Read more
Movie Reviews
3:03 pm
Thu May 31, 2012

A 'Cat' Burglar, Stealing His Way Through Paris

Out Of The Bag: Dino the titular feline eyes the dark streets of Paris from a perch atop Notre Dame Cathedral.
GKids

The Academy Award for Best Animated Feature was introduced in 2001, and throughout its brief history, it's mostly been a mechanism through which to honor whatever Pixar does every year.

Read more
Movie Reviews
3:03 pm
Thu May 24, 2012

'Men In Black 3': A Cartoonish Blast To The Past

Galaxy Defenders: Ten years after Men In Black 2, Will Smith and Tommy Lee Jones reunite to play Agents J and K, partners in a covert organization dedicated to monitoring Earth's secret extraterrestrial population.
Sony Pictures

Originally published on Fri May 25, 2012 2:30 pm

From the Department of Inessentiality, Summer Division, comes Men in Black 3, one of those franchises that lost all creative life in the first sequel but keep drawing breath anyway, thanks to an iron lung powered by a half-billion dollars in worldwide grosses.

Read more
Movie Reviews
3:52 pm
Thu May 17, 2012

Down In 'Virginia,' Where The Crazy Runs Deep

Single mother Virginina (Jennifer Connelly) reads with her son, Emmett (Harrison Gilbertson), who remains devoted to her even when her ill-advised affair with the married sheriff of their small Virginia town puts pressure on her family.
Entertainment One

Originally published on Thu May 17, 2012 4:43 pm

Dustin Lance Black, the writer-director of the swampy Southern melodrama Virginia, won an Oscar for his script for Milk, but his new film has more in common with the three seasons he served as a writer, story editor and producer for the HBO series Big Love.

Read more
Movie Reviews
3:08 pm
Thu April 19, 2012

'Goodbye First Love': Heartbreak, Recovery, Relapse

Camille (Lola Creton) and Sullivan (Sebastian Urzendowsky) are caught in a complicated tangle of feelings in Mia Hansen-Love's Goodbye First Love.
Carole Bethuel IFC Films

There's nothing like the intensity of young love, but that descriptor cuts in many ways at once. Feelings so pure and intoxicating can never be repeated, but they cannot be controlled, either, by the wisdom and maturity that enrich and sustain a relationship in the long term. Intensity can curdle just as quickly into jealousy, possessiveness and depression; when a heartsick teenager uses a phrase like "I'll die without him," adults may roll their eyes, but it's just barely a figure of speech.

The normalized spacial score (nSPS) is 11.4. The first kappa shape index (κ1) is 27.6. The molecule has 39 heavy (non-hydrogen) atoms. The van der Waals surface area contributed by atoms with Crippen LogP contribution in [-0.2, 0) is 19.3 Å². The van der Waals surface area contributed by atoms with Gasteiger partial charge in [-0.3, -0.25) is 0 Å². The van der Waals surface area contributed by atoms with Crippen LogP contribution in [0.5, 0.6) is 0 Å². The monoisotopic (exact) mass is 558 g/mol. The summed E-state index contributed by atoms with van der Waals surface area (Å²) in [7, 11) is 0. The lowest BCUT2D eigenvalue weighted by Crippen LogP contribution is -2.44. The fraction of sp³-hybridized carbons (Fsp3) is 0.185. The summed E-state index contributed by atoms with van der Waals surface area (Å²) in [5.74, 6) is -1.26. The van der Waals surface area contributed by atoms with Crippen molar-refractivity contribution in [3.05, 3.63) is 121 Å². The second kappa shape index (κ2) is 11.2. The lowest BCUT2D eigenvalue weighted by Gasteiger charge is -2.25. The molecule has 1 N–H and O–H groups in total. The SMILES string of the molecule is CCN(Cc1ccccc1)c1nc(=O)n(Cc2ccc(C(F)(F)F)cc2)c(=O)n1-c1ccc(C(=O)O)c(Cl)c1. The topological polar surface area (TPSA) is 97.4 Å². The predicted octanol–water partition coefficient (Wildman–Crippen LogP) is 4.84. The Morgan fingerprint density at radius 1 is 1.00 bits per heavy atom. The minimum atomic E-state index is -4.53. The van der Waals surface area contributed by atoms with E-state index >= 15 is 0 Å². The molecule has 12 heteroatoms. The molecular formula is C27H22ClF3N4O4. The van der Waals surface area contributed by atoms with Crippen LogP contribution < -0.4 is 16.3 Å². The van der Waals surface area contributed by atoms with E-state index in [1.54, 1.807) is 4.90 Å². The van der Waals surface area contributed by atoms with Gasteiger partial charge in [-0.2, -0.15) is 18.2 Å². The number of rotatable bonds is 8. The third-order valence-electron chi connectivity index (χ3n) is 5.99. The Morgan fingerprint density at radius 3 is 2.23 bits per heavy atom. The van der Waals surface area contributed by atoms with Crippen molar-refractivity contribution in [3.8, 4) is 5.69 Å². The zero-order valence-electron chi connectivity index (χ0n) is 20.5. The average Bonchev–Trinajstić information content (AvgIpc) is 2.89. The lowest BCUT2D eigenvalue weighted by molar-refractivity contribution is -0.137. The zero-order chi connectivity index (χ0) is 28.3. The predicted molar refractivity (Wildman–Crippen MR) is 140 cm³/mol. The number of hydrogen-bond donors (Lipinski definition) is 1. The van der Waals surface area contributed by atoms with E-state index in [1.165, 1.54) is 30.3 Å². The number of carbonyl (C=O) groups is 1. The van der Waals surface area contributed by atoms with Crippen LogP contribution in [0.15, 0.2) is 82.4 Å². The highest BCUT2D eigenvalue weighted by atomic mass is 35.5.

Read more
Movie Reviews
10:58 pm
Thu April 12, 2012

'Hit So Hard': At The Center, But Still Out Of Focus

Seen here in a self-portrait, Patty Schemel, drummer for the '90s alternative rock band Hole, faced some of the same challenges of sudden fame and drug addiction as bandmate Courtney Love.
Courtesy of Well Go USA / Variance Films

Whenever a lead singer's star presence, whether through force of vision or excess of vanity, eclipses the collective unit of a rock band, the other members become β€” to quote the great Cameron Crowe rock odyssey Almost Famous β€” "the out-of-focus guys."

Read more
Movie Reviews
3:30 pm
Thu April 5, 2012

'Comic-Con': A Frothy Love Letter To Nerd Culture

Costume designer Holly Conrad (center) poses with some of her own creations inspired by the popular video game Mass Effect.
Wrekin Hill

The inaugural San Diego Comic Book Convention, now more commonly known by the shorthand Comic-Con, drew around 300 comic enthusiasts for a weekend at a downtown hotel. More than 40 years later, the event now hosts upward of 120,000 attendees at the San Diego Convention Center, all gathered for a pop-cultural smorgasbord in which comic books are but a small, increasingly marginalized part.

Read more
Movie Reviews
3:00 pm
Thu March 29, 2012

'Goon': A Wrecking Ball With A Heart Of Gold

Smooth Move: Sean William Scott plays dimwitted but affable Doug Glatt, a small-town bouncer who happens upon an opportunity as a minor league hockey enforcer when managers discover his talent for delivering a beating.
Magnolia Pictures

A brief history of Sean William Scott characters: He was the sidekick to the guy who uttered the immortal phrase, "Dude, where's my car?"

As Stifler in American Pie, he suffered the twin humiliations of ingesting beer tainted with bodily fluids and witnessing his oversexed mother deflowering a teenage virgin.

Of the pair of energy drink salesmen in Role Models, he's the one tasked with dancing around in a furry minotaur outfit.

Read more

Pages